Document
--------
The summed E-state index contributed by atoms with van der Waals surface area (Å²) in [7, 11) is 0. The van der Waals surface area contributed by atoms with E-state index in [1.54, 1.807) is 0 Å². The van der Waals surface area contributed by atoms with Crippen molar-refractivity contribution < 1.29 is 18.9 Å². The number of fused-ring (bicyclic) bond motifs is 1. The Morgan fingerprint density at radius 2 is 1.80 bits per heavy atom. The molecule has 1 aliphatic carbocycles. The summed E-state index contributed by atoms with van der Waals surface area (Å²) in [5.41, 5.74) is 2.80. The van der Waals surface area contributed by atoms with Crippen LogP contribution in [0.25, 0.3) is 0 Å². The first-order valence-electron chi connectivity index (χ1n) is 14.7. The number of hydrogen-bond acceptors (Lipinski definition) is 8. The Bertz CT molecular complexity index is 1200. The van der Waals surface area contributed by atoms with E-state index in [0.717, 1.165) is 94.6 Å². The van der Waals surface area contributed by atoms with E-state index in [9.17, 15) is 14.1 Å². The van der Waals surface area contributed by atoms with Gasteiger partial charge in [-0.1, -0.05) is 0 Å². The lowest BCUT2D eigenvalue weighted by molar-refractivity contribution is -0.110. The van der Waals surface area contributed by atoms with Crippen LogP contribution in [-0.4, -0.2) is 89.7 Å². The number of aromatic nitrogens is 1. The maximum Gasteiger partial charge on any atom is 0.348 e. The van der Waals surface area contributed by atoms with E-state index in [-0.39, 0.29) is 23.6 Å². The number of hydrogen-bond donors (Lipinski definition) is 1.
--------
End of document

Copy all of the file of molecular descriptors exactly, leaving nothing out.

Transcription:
The summed E-state index contributed by atoms with van der Waals surface area (Å²) in [7, 11) is 0. The van der Waals surface area contributed by atoms with E-state index in [1.54, 1.807) is 0 Å². The van der Waals surface area contributed by atoms with Crippen molar-refractivity contribution < 1.29 is 18.9 Å². The number of fused-ring (bicyclic) bond motifs is 1. The Morgan fingerprint density at radius 2 is 1.80 bits per heavy atom. The molecule has 1 aliphatic carbocycles. The summed E-state index contributed by atoms with van der Waals surface area (Å²) in [5.41, 5.74) is 2.80. The van der Waals surface area contributed by atoms with Crippen LogP contribution in [0.25, 0.3) is 0 Å². The first-order valence-electron chi connectivity index (χ1n) is 14.7. The number of hydrogen-bond acceptors (Lipinski definition) is 8. The Bertz CT molecular complexity index is 1200. The van der Waals surface area contributed by atoms with E-state index in [0.717, 1.165) is 94.6 Å². The van der Waals surface area contributed by atoms with E-state index in [9.17, 15) is 14.1 Å². The van der Waals surface area contributed by atoms with Gasteiger partial charge in [-0.1, -0.05) is 0 Å². The lowest BCUT2D eigenvalue weighted by molar-refractivity contribution is -0.110. The van der Waals surface area contributed by atoms with Crippen LogP contribution in [-0.4, -0.2) is 89.7 Å². The number of aromatic nitrogens is 1. The maximum Gasteiger partial charge on any atom is 0.348 e. The van der Waals surface area contributed by atoms with E-state index in [-0.39, 0.29) is 23.6 Å². The number of hydrogen-bond donors (Lipinski definition) is 1.